I am using a Solar Module to charge a LiPo battery. The current supplied by the solar module goes into a battery charger IC and from there to the battery. This works fine. Now I want to add an external usb charger which will also charge the battery.

The first problem I have is: What would happen to my solar module if the voltage from another power supply will be connected to its terminals ?

The second part of the problem: I need a selector circuit that will disconnect the solar module's output while the usb charger is connected and will reconnect it when the usb charger has been removed.

Later Edit

Addressing the OR'ing diodes suggestion: Here's why I don't want to use a diode on the Solar module's output: The battery used on this project is a Li-Ion 2800mA Type. There's a microcontroller on board which sleeps most of the time. Once in a while (for a few minutes every 2-3 days) it wakes up and drives a motor (an Hbridge is used). The power consumption is not very big but ... the solar module delivers a top 100mA /6V. This is a slow rate of charge. If I place a schottky to isolate the solar module from a second power supply I will miss those .1 - .2 volt (forward voltage) dropping on the diode. Now let's assume the sun doesn't shine very bright for a few days or a week, and the battery discharges to around 3.5v. That's the lower limit for the LDO which provides 3.3V for most of the logic onboard (including the motor driver, the microcontroller and the motor itself). That's the reason I wanted to add the second recharging method. So basically I'll use a 5V usb charger to recharge when necessary. I thought about using a DPDT switch (half will switch power on/off and the other half will comute between the two input supplies for the battery charger). But I have some issues with the dimensions and honestly I'd preffer the electronic switch in this case.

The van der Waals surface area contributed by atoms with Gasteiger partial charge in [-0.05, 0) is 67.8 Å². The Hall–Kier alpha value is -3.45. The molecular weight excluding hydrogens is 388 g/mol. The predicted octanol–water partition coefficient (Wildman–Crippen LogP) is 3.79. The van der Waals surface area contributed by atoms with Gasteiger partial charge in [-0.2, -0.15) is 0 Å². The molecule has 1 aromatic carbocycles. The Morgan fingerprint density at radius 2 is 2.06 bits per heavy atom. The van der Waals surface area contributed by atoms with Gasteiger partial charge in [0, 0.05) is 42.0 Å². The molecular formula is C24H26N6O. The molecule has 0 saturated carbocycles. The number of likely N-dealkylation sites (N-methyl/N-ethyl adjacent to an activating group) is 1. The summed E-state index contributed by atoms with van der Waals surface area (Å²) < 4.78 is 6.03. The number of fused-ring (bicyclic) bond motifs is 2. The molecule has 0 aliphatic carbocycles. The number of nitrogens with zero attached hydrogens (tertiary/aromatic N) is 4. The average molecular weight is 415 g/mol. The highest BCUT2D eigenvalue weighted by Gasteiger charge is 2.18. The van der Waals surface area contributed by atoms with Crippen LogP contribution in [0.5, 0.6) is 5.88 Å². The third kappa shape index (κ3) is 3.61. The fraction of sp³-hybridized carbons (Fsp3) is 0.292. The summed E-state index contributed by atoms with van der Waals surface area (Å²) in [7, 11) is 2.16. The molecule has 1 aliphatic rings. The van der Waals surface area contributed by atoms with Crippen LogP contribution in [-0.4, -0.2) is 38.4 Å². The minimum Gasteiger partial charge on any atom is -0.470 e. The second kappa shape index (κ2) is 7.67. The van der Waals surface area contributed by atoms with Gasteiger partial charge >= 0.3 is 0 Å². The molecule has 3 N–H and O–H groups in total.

Addressing the electronic switching: I saw an app note from maxim. The MAX6326 seems a good choice for this scenario. But a bit expensive. I would preffer a simple approach (as in: as few components as possible) using mosfets. And I need help with this approach and choosing the right mosfets. Or perhaps someone has another suggestion to solve this in a more elegant way.

Thanks a lot

  • \$\begingroup\$ Why not prioritize the solar energy - that's the one that is "free"... \$\endgroup\$
    – Solar Mike
    Commented Oct 19, 2018 at 16:09
  • \$\begingroup\$ it's beeing able to charge at night or when cloudly that concerns me \$\endgroup\$ Commented Oct 19, 2018 at 16:16
  • \$\begingroup\$ Seems if you solve the second requirement, you've made the first requirement superfluous. \$\endgroup\$
    – mike65535
    Commented Oct 19, 2018 at 16:27
  • \$\begingroup\$ Do you know anything about MPT theory and ESR matching? \$\endgroup\$ Commented Oct 19, 2018 at 19:04

1 Answer 1


If you want the charging selection manually done, get a SPDT switch and and select between the two chargers.

Not knowing the voltages and currents involved makes the automated switchover suggestion tentative, but you can put OR'ing diodes on the outputs of both solar and USB charger output. Highest voltage wins each diode prevents current from going back up the other charger (generally a bad thing).

If you want less loss than a Shottkey type diode (usually 0.3 to 0.6V loss, depending on current and diode), you'd have to put together a MOSFET switch selector, that would get you nearly no loss on the charging paths.

Make sure your components can handle the charging current, even a relatively low current 1-2A will heat up a small diode to an uncomfortable temperature, FETs are considerably better that way since they have very little voltage drop when properly biased.


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